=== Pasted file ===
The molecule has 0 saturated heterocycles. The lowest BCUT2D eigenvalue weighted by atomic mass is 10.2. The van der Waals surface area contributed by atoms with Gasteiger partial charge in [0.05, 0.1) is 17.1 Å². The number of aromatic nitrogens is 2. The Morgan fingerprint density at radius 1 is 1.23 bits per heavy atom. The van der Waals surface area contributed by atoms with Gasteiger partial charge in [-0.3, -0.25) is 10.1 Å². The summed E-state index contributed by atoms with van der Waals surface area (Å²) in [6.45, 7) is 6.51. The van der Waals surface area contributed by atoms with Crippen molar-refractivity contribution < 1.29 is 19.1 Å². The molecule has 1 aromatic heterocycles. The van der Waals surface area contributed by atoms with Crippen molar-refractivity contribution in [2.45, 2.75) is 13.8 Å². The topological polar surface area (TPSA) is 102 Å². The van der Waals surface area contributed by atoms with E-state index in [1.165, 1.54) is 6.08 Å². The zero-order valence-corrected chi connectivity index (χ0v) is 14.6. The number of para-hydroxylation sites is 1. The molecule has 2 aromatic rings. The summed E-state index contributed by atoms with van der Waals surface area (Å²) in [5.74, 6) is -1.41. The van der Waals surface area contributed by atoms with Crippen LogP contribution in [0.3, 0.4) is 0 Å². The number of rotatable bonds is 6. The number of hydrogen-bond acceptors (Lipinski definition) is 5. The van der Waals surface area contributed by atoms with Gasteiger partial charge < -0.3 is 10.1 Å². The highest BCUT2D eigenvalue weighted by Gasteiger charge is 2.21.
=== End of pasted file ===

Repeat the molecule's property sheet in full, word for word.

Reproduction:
The molecule has 0 saturated heterocycles. The lowest BCUT2D eigenvalue weighted by atomic mass is 10.2. The van der Waals surface area contributed by atoms with Gasteiger partial charge in [0.05, 0.1) is 17.1 Å². The number of aromatic nitrogens is 2. The Morgan fingerprint density at radius 1 is 1.23 bits per heavy atom. The van der Waals surface area contributed by atoms with Gasteiger partial charge in [-0.3, -0.25) is 10.1 Å². The summed E-state index contributed by atoms with van der Waals surface area (Å²) in [6.45, 7) is 6.51. The van der Waals surface area contributed by atoms with Crippen molar-refractivity contribution < 1.29 is 19.1 Å². The molecule has 1 aromatic heterocycles. The van der Waals surface area contributed by atoms with Crippen molar-refractivity contribution in [2.45, 2.75) is 13.8 Å². The topological polar surface area (TPSA) is 102 Å². The van der Waals surface area contributed by atoms with E-state index in [1.165, 1.54) is 6.08 Å². The zero-order valence-corrected chi connectivity index (χ0v) is 14.6. The number of para-hydroxylation sites is 1. The molecule has 2 aromatic rings. The summed E-state index contributed by atoms with van der Waals surface area (Å²) in [5.74, 6) is -1.41. The van der Waals surface area contributed by atoms with Crippen LogP contribution in [0.3, 0.4) is 0 Å². The number of rotatable bonds is 6. The number of hydrogen-bond acceptors (Lipinski definition) is 5. The van der Waals surface area contributed by atoms with Gasteiger partial charge < -0.3 is 10.1 Å². The highest BCUT2D eigenvalue weighted by Gasteiger charge is 2.21.